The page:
New Delhi Insists all Aviation Authorities Notified Of
A Garuda Indonesia Boeing 747
carrying several hundred passengers last week was forced to turn
around when controllers told the pilots a nuclear-capable ballistic
missile had been launched in their vicinity.
The Indonesian Foreign Ministry told the Associated Press the
aircraft was in Indian airspace when the incident occurred
Thursday... and has demanded an explanation from New Delhi. New
Delhi has insisted Indian aviation authorities were informed about
Thursday's test launch well in advance.
The 747 was en route from Jakarta to Saudi Arabia with 413
people on board when the Indian control tower informed the pilots
the missile had been launched, said Ari Sapari, the national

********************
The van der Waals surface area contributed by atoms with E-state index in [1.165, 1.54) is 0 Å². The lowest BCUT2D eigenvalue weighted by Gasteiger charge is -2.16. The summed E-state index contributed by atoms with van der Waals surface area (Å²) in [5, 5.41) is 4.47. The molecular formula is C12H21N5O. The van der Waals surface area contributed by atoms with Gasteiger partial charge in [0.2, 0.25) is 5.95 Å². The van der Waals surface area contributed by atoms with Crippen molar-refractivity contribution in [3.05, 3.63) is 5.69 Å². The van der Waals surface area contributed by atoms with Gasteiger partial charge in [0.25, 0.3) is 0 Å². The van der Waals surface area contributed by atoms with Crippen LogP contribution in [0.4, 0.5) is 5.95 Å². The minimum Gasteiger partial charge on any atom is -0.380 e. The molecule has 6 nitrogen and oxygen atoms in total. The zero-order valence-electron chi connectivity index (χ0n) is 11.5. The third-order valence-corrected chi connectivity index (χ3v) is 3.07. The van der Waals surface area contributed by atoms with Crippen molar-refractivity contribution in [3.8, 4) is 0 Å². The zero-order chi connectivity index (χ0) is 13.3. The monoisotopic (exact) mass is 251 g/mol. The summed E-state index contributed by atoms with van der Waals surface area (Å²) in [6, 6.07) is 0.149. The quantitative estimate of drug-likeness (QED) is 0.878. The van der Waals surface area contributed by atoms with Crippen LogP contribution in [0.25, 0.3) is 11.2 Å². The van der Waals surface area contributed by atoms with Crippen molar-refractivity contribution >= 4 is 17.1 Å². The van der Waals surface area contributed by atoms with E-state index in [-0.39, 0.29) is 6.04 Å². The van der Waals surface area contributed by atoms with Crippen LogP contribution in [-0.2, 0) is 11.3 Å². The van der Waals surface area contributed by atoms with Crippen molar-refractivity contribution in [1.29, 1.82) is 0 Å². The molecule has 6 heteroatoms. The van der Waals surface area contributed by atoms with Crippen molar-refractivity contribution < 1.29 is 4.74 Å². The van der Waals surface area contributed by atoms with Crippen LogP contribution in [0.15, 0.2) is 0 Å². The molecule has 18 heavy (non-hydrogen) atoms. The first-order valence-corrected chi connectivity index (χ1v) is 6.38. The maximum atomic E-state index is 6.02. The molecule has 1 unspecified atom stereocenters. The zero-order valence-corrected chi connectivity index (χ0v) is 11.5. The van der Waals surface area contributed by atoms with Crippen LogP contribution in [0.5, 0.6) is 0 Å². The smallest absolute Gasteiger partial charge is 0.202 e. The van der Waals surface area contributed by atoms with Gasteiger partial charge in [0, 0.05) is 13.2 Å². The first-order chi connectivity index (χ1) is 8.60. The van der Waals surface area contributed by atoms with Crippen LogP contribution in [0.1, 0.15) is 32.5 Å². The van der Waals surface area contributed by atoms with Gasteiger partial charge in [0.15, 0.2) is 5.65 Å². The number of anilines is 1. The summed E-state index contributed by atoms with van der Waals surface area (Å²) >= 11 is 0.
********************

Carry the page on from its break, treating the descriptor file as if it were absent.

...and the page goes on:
"We were not given any advance warning about this missile test,"
he said. "This was obviously confusing and worrying. It also caused
us to disrupt an international flight schedule -- a great financial
The jet landed back in Jakarta then took off again for Jeddah
seven hours later, he said. A Riyadh-bound Garuda flight was
delayed as well because of the test.
"We have to make sure this does not happen in the future,"
Foreign Ministry spokesman Kristiarto Legowo said.
Indonesia is trying to come to terms with a declining safety
record following a series of deadly air, train and ferry
accidents. The country has said it will seek a response from
an Indian diplomat.
"A notice was sent a
week before the test," said government spokesman Navtej Sarna.
Aviation officials were told "about the launch window date, danger
time, zone and height," he said, and had been advised to "issue
notice to aviators and mariners."
The missile, called the Agni III, is a short to intermediate
range missile and was launched from Wheeler Island off of the
Indian state of Orissa and is said to be capable of and is capable
of carrying a payload of 2,200 lb or a nuclear warhead.